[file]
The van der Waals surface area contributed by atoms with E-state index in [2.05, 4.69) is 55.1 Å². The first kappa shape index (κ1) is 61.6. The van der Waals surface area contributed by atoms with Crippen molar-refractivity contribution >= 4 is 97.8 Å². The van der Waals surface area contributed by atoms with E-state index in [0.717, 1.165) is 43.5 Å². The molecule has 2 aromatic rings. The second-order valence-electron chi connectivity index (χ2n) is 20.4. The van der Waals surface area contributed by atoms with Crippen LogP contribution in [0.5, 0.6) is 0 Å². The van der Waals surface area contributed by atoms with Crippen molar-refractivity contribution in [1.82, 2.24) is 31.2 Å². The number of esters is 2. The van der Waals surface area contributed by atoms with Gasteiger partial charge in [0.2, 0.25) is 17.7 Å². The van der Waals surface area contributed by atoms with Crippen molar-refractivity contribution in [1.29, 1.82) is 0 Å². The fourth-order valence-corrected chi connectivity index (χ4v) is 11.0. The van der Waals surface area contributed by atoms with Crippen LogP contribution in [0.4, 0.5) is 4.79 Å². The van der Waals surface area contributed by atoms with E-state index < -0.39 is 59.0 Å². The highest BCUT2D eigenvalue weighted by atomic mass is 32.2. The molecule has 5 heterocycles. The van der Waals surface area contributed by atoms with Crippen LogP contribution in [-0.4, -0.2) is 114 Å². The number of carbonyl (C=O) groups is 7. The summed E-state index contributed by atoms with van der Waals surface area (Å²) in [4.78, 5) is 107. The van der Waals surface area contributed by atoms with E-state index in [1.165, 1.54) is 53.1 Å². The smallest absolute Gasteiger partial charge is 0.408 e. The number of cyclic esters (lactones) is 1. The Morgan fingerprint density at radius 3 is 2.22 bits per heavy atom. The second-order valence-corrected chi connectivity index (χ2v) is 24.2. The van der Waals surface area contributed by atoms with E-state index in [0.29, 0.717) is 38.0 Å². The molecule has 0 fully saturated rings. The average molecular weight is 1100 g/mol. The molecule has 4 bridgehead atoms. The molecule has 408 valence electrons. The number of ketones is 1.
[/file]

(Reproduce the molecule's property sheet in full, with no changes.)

The van der Waals surface area contributed by atoms with E-state index in [2.05, 4.69) is 55.1 Å². The first kappa shape index (κ1) is 61.6. The van der Waals surface area contributed by atoms with Crippen molar-refractivity contribution >= 4 is 97.8 Å². The van der Waals surface area contributed by atoms with E-state index in [0.717, 1.165) is 43.5 Å². The molecule has 2 aromatic rings. The second-order valence-electron chi connectivity index (χ2n) is 20.4. The van der Waals surface area contributed by atoms with Crippen LogP contribution in [0.5, 0.6) is 0 Å². The van der Waals surface area contributed by atoms with Crippen molar-refractivity contribution in [1.82, 2.24) is 31.2 Å². The number of esters is 2. The van der Waals surface area contributed by atoms with Gasteiger partial charge in [0.2, 0.25) is 17.7 Å². The van der Waals surface area contributed by atoms with Crippen molar-refractivity contribution in [1.29, 1.82) is 0 Å². The fourth-order valence-corrected chi connectivity index (χ4v) is 11.0. The van der Waals surface area contributed by atoms with Crippen LogP contribution in [0.4, 0.5) is 4.79 Å². The van der Waals surface area contributed by atoms with E-state index < -0.39 is 59.0 Å². The highest BCUT2D eigenvalue weighted by atomic mass is 32.2. The molecule has 5 heterocycles. The van der Waals surface area contributed by atoms with Crippen LogP contribution in [-0.4, -0.2) is 114 Å². The number of carbonyl (C=O) groups is 7. The summed E-state index contributed by atoms with van der Waals surface area (Å²) in [4.78, 5) is 107. The van der Waals surface area contributed by atoms with E-state index in [1.165, 1.54) is 53.1 Å². The smallest absolute Gasteiger partial charge is 0.408 e. The number of cyclic esters (lactones) is 1. The Morgan fingerprint density at radius 3 is 2.22 bits per heavy atom. The second-order valence-corrected chi connectivity index (χ2v) is 24.2. The van der Waals surface area contributed by atoms with E-state index in [0.29, 0.717) is 38.0 Å². The molecule has 0 fully saturated rings. The average molecular weight is 1100 g/mol. The molecule has 4 bridgehead atoms. The molecule has 408 valence electrons. The number of ketones is 1.